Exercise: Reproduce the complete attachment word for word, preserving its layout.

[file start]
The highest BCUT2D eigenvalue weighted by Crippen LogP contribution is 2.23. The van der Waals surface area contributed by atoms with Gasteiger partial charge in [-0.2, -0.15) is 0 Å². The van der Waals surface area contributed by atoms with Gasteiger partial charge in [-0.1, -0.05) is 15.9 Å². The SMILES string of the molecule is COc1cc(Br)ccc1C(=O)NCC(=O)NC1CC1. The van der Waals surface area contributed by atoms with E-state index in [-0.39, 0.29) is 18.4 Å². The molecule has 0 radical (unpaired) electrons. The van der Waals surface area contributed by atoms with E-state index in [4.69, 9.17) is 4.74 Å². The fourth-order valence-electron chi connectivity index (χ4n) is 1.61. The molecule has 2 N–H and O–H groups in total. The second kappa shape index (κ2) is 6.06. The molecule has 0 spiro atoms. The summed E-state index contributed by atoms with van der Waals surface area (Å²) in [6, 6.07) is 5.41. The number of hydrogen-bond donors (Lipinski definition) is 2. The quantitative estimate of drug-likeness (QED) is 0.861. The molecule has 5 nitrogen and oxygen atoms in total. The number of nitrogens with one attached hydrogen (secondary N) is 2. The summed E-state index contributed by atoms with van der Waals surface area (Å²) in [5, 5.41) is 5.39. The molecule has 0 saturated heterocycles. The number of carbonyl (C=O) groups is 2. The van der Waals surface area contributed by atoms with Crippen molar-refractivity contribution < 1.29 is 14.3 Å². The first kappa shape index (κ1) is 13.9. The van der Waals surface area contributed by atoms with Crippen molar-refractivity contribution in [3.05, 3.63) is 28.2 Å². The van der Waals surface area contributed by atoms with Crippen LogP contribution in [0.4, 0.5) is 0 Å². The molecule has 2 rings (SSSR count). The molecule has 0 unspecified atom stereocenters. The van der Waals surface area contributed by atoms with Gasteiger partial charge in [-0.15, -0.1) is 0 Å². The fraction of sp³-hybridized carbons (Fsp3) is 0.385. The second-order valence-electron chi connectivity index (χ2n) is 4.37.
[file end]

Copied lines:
The highest BCUT2D eigenvalue weighted by Crippen LogP contribution is 2.23. The van der Waals surface area contributed by atoms with Gasteiger partial charge in [-0.2, -0.15) is 0 Å². The van der Waals surface area contributed by atoms with Gasteiger partial charge in [-0.1, -0.05) is 15.9 Å². The SMILES string of the molecule is COc1cc(Br)ccc1C(=O)NCC(=O)NC1CC1. The van der Waals surface area contributed by atoms with E-state index in [-0.39, 0.29) is 18.4 Å². The molecule has 0 radical (unpaired) electrons. The van der Waals surface area contributed by atoms with E-state index in [4.69, 9.17) is 4.74 Å². The fourth-order valence-electron chi connectivity index (χ4n) is 1.61. The molecule has 2 N–H and O–H groups in total. The second kappa shape index (κ2) is 6.06. The molecule has 0 spiro atoms. The summed E-state index contributed by atoms with van der Waals surface area (Å²) in [6, 6.07) is 5.41. The number of hydrogen-bond donors (Lipinski definition) is 2. The quantitative estimate of drug-likeness (QED) is 0.861. The molecule has 5 nitrogen and oxygen atoms in total. The number of nitrogens with one attached hydrogen (secondary N) is 2. The summed E-state index contributed by atoms with van der Waals surface area (Å²) in [5, 5.41) is 5.39. The molecule has 0 saturated heterocycles. The number of carbonyl (C=O) groups is 2. The van der Waals surface area contributed by atoms with Crippen molar-refractivity contribution < 1.29 is 14.3 Å². The first kappa shape index (κ1) is 13.9. The van der Waals surface area contributed by atoms with Crippen molar-refractivity contribution in [3.05, 3.63) is 28.2 Å². The van der Waals surface area contributed by atoms with Crippen LogP contribution in [0.4, 0.5) is 0 Å². The molecule has 2 rings (SSSR count). The molecule has 0 unspecified atom stereocenters. The van der Waals surface area contributed by atoms with Gasteiger partial charge in [-0.15, -0.1) is 0 Å². The fraction of sp³-hybridized carbons (Fsp3) is 0.385. The second-order valence-electron chi connectivity index (χ2n) is 4.37.